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Meditation for Stress and Anxiety

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Everyone experiences stress and anxiety. May is Mental Health Awareness Month, so let's take a look at a

healthy way to manage symptoms: meditation.meditation-for-stress-and-anxiety-1

It’s how we respond that can make all the difference. Some people will get grumpy. Others will reach for a drink or a cupcake. Some will try to take a pill to relieve their discomfort. Then, there are the options of going for a run, taking a nap, going to church or reading a book. You can see a therapist, say a prayer or have a talk with a friend.

The point is, we all have our ways of dealing with stress or anxiety—some that are healthy and others that are ultimately destructive short-term fixes.

And meditation for stress and anxiety is just another tool at our disposal.

While millions of people around the globe already embrace the benefits of mediation for stress and anxiety, there are plenty of us who are skeptical. After all, how could doing what seems like nothing make us feel better?

Happily, there’s evidence to back up the claim. Researchers from Johns Hopkins University in Baltimore, Maryland, reviewed nearly 50 trials that they considered to be well-designed and found that mindful meditation can help ease psychological stresses like anxiety, depression and pain.

Here’s how it works, as explained by Dr. Elizabeth Hoge, a psychiatrist at the Center for Anxiety and Traumatic Stress Disorders at Massachusetts General Hospital and an assistant professor of psychiatry at Harvard Medical School.

“People with anxiety have a problem dealing with distracting thoughts that have too much power,” she explains. “They can’t distinguish between a problem-solving thought and a nagging worry that has no benefit.”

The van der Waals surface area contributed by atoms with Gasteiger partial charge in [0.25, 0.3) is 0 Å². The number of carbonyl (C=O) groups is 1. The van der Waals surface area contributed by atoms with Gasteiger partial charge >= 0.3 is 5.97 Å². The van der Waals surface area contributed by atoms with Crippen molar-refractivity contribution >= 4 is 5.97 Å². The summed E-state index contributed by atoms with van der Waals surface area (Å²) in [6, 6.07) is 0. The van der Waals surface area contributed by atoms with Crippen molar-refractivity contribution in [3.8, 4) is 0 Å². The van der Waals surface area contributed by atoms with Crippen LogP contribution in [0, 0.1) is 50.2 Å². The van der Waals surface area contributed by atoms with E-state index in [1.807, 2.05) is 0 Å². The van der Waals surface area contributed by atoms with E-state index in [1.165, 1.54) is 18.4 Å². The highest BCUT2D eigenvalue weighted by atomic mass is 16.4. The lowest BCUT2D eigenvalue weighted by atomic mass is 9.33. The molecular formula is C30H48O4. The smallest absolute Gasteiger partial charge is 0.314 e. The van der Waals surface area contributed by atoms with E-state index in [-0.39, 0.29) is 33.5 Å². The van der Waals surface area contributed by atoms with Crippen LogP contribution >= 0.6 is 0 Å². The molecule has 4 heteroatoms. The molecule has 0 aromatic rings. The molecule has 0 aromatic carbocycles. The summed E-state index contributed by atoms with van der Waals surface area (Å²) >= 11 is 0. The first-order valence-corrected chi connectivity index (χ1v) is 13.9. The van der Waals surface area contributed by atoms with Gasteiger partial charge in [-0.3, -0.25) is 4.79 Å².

She calls those “unproductive worries” and says that mindfulness and meditation work because they disrupt that thought cycle, bringing you to the present moment and reality.

Convinced at least enough to give it a try? Dr. Ronald Siegel, an assistant clinical professor of psychology at Harvard Medical School, has created a series of guided recordings that are available for free at www.mindfulness-solution.com.

But there are plenty of other ways to get started. You can find a therapist who’s trained in mindfulness-based cognitive therapy. You might want to try an app like Calm or Inscape. If you’re more of a reader, Goodreads has a list of top books on meditation.

You can even just lace up your tennis shoes and head outside for a walk. As you take your first few steps, notice how your body feels. Don’t rush to judgment; just observe.

Take in what’s going on around you. Spend about 30 seconds to notice what you see—the shapes, colors and movement. Then take about 30 seconds to notice what you hear—the birds, cars or dogs barking. Finally, take the same amount of time to notice what you smell. Finally, take time to observe what you feel—the wind on your face, the sensation of the ground under your feet or the sunshine.

Continue walking, while noticing everything around you. Try not to actively think about what you see; just take it all in. When your mind wanders off, simply refocus on the rhythm of your steps.

Being meditative and mindful is a skill that improves with practice, but here are a few techniques to get your started, courtesy of PsychCentral.

• Practice being mindful during routine activities like emptying the dishwasher or brushing your teeth.

• Take a moment to be mindful right when you wake up (you could do this while brushing your teeth if you’re in a rush or take a moment to sit down and meditate).

• Keep it short. Instead of trying to meditate for an hour a day, strive for short bursts of a few minutes.

• Practice mindfulness while you wait. Instead of getting frustrated while waiting in a line, practice noticing your breath.

• Pick a cue to remind yourself to take a few minutes to meditate. It could be taking a sip of water or walking down a hallway at work.

• Keep working at it. With time, you’ll get better at being in the present moment.

While mindfulness and meditation can be great tools to ease the anxiety and stress of everyday life, it’s also important to recognize that there are times when we all need professional help. If you’re experiencing panic attacks or if worry interferes with your daily activities, there’s no reason to try and tough it out. Contact us today to schedule an appointment with one of our physicians.

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